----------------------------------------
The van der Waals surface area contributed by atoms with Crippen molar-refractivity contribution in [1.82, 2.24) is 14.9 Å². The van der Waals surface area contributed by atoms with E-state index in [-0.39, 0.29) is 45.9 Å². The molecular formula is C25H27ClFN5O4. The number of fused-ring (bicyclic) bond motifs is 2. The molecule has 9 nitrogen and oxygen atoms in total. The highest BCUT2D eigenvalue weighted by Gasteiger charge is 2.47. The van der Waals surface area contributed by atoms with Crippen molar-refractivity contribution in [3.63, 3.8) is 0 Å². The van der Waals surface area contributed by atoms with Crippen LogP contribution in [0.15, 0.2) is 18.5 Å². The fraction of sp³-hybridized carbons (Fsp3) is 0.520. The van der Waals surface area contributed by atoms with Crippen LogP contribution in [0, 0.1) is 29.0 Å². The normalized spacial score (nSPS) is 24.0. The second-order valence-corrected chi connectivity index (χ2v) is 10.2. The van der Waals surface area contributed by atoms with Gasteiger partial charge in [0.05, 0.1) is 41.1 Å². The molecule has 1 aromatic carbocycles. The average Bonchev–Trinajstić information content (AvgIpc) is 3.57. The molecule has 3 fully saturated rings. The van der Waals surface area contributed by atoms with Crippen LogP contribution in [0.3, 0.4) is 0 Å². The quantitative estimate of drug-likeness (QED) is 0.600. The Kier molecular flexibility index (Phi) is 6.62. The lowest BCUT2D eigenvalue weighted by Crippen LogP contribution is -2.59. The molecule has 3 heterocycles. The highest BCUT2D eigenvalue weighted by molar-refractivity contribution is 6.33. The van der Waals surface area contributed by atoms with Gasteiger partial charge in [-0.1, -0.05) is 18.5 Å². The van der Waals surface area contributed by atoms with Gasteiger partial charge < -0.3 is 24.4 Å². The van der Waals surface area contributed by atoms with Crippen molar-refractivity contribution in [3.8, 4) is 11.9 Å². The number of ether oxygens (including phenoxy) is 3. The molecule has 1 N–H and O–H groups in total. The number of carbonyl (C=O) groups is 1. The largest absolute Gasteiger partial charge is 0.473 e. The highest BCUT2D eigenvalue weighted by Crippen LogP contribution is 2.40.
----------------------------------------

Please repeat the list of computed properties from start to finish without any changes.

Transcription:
The van der Waals surface area contributed by atoms with Crippen molar-refractivity contribution in [1.82, 2.24) is 14.9 Å². The van der Waals surface area contributed by atoms with E-state index in [-0.39, 0.29) is 45.9 Å². The molecular formula is C25H27ClFN5O4. The number of fused-ring (bicyclic) bond motifs is 2. The molecule has 9 nitrogen and oxygen atoms in total. The highest BCUT2D eigenvalue weighted by Gasteiger charge is 2.47. The van der Waals surface area contributed by atoms with Crippen molar-refractivity contribution in [3.63, 3.8) is 0 Å². The van der Waals surface area contributed by atoms with Crippen LogP contribution in [0.15, 0.2) is 18.5 Å². The fraction of sp³-hybridized carbons (Fsp3) is 0.520. The van der Waals surface area contributed by atoms with Crippen LogP contribution in [0, 0.1) is 29.0 Å². The normalized spacial score (nSPS) is 24.0. The second-order valence-corrected chi connectivity index (χ2v) is 10.2. The van der Waals surface area contributed by atoms with Gasteiger partial charge in [0.05, 0.1) is 41.1 Å². The molecule has 1 aromatic carbocycles. The average Bonchev–Trinajstić information content (AvgIpc) is 3.57. The molecule has 3 fully saturated rings. The van der Waals surface area contributed by atoms with Crippen LogP contribution in [0.3, 0.4) is 0 Å². The quantitative estimate of drug-likeness (QED) is 0.600. The Kier molecular flexibility index (Phi) is 6.62. The lowest BCUT2D eigenvalue weighted by Crippen LogP contribution is -2.59. The molecule has 3 heterocycles. The highest BCUT2D eigenvalue weighted by molar-refractivity contribution is 6.33. The van der Waals surface area contributed by atoms with Gasteiger partial charge in [-0.1, -0.05) is 18.5 Å². The van der Waals surface area contributed by atoms with Gasteiger partial charge < -0.3 is 24.4 Å². The van der Waals surface area contributed by atoms with Crippen molar-refractivity contribution in [3.8, 4) is 11.9 Å². The number of ether oxygens (including phenoxy) is 3. The molecule has 1 N–H and O–H groups in total. The number of carbonyl (C=O) groups is 1. The largest absolute Gasteiger partial charge is 0.473 e. The highest BCUT2D eigenvalue weighted by Crippen LogP contribution is 2.40.